Category Archives: For Parents

5 Things I Learned About Fostering Teenagers

At the age of writing this, 28 years old, many people tend to think that I wouldn’t have an insight on fostering teenagers. For me, I never thought I would even have any insight on raising children- let alone teenagers! However, when it comes to life, as you know, things never go as planned. At the age of 24, my wife and I became the kinship foster parents for my two brothers. They were ages 14 and 15 at the time. Because of this situation, we’ve received many different reactions (yes, even eye brow raises) when people find out my brothers live with us. Since I’ve had to transition into this role, I’ve finally had that “aha” moment, that hopefully, a lot of parents of teenagers feel. I finally have that reasoning for the rules and the questioning. But, when you are in foster care, it’s different. I’ve spent time on both sides of the table, so this has taught me a lot of things about fostering teenagers (even the things I didn’t want to necessarily want to find out).

raising teenagers

They are going to be sneaky. Yes, this is naturally a teenage thing, but it can be worse with foster kids. Many times, children are taught this survival technique to endure the situation they are in. That behavior is then embedded in them as they grow older. Teenagers that may be unnaturally sneaky, tend to continue this survivor mode even when they don’t have to. Some children to the extent they just can’t understand any other way. So, I’ve tried to be rational with them, but aware. “Eventually, everything comes to light, and if these behaviors continue, you will be disciplined. If you continue these behaviors, you know the consequences.” This is about teaching the desired behavior.

You cannot feel sorry for them or let them feel sorry for themselves. It’s important to acknowledge the situation, but they should use their past as a measuring stick. “The harder you’ve had it, means you’ve accomplished that much more when you make it.” This is important because the world does not feel sorry for them. The bill collector doesn’t care what kind of childhood they had. They must own it. As a foster kid, you have to realize you will work harder for the finer things in life, so every mistake or unthought out decision will hinder your progress. This I know from experience.

The only thing you must do is give adequate clothing, food, and shelter. Many people think this sounds harsh, but sometimes if the action warrants a reality check, so be it-it’s truthful. Foster kids that have come into your home, whether kin or not, are not your kids. My brothers have come to live with me because their (third) home situation wasn’t good. They could be in some foster home (yes, we know they are not all good places), but instead they are in a safe, caring, and respectful living situation with family. Things should not be taken for granted and at times you have to teach appreciation. Privileges are earned and with good behavior comes more freedom. I can promise, you will have to remind ungrateful teenagers how things could be, then remind them that they don’t have it that way. Explain you’re just trying to help them through a situation, but they have to make the process go smooth, by fighting for themselves.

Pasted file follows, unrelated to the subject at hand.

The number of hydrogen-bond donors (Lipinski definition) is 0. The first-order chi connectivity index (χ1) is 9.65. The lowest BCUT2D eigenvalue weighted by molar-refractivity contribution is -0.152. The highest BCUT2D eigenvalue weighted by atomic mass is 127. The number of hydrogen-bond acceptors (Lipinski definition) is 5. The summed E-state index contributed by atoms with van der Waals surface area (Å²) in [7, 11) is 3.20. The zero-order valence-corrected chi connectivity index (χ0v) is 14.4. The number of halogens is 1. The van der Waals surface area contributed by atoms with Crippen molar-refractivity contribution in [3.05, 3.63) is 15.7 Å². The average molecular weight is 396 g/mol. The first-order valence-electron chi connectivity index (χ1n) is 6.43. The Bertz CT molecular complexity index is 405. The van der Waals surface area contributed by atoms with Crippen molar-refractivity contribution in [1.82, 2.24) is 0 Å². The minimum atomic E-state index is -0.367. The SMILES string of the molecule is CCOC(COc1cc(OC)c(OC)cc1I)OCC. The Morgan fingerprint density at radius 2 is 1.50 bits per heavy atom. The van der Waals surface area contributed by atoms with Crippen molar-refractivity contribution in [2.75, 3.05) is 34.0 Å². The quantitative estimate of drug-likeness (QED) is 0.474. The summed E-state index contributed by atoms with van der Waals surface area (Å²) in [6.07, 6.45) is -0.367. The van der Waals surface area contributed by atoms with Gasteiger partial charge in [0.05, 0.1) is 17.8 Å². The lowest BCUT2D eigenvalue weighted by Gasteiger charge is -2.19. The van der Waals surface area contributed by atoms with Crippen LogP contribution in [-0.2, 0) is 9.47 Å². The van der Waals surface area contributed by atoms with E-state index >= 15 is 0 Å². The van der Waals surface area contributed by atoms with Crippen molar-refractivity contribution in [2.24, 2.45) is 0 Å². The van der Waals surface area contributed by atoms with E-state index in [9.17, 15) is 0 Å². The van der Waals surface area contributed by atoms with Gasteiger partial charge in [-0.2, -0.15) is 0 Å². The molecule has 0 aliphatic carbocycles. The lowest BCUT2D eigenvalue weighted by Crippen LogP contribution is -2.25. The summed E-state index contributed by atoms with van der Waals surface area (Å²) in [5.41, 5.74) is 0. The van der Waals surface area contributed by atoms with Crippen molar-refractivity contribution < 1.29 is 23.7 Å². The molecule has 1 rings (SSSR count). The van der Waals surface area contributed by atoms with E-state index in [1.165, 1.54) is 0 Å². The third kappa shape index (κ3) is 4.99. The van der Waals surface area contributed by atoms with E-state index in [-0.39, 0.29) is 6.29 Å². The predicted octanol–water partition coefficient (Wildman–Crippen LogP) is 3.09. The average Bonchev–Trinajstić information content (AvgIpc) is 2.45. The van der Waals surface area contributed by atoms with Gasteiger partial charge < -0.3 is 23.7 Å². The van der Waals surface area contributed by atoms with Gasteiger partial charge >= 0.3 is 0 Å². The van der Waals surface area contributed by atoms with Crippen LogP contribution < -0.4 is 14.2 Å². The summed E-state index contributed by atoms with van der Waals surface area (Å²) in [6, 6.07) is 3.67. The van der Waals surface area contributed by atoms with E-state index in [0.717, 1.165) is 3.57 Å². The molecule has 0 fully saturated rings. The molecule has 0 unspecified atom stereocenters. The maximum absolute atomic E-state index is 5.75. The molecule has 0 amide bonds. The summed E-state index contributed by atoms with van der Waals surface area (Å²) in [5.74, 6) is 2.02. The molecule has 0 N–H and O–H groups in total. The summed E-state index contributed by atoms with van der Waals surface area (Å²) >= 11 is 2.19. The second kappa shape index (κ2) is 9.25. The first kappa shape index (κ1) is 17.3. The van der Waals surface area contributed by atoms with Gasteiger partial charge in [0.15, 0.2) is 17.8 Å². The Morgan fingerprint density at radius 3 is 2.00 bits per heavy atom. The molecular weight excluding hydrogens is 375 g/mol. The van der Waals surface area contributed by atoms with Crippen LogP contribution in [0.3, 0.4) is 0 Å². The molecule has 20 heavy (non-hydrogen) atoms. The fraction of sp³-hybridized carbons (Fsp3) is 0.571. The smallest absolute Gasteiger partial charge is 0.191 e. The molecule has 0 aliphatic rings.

Sometimes you should let things get tough for them. This is the only way they will learn to figure it out. It’s better that they learn it under your wing rather than someone else’s. The lesson of networking is one of the biggest lessons that can be taught to assist them with their future. For example, let’s say their car breaks down or needs a repair. Then, they take it to the shop and it will be $500 to fix. Now what? If your teenager could find the part and connect to a person that works on cars, shouldn’t they do that to cut the cost? The answer is “yes”. We know that your teenager will at some point “age out” of foster care, so they need those connections. Teaching them early, will be essential for their life toolbelt. The networking and opportunities come into play when they get in these tough situations. The point here is not really about getting the car fixed, but about how they will get it done- on their own. Yes, there will be situations that arise that they may need help. But, if you fix everything for them, just know you will continue to do so long after they’ve flown the nest.

You should set down with your teenagers and plan for their future. Not too many teens are thinking about their future, let alone putting a plan together and actually taking the steps to achieve it. So, you must set a move out date for them- or it may just never happen. There needs to be a sense of urgency or you can quickly get in a situation where there is none whatsoever. This is going to be a part of their life plan, and it goes back to the realty of their situation. But, it unfortunately just doesn’t stop with a “plan”, you must follow-up and ensure they are taking those steps. As I’ve mentioned, they will have to work harder because of their situation, but hopefully they have the right amount support to guide them. The fact is, it’s possible for them to achieve this plan. Regardless of their past, it does not define them- unless they allow it.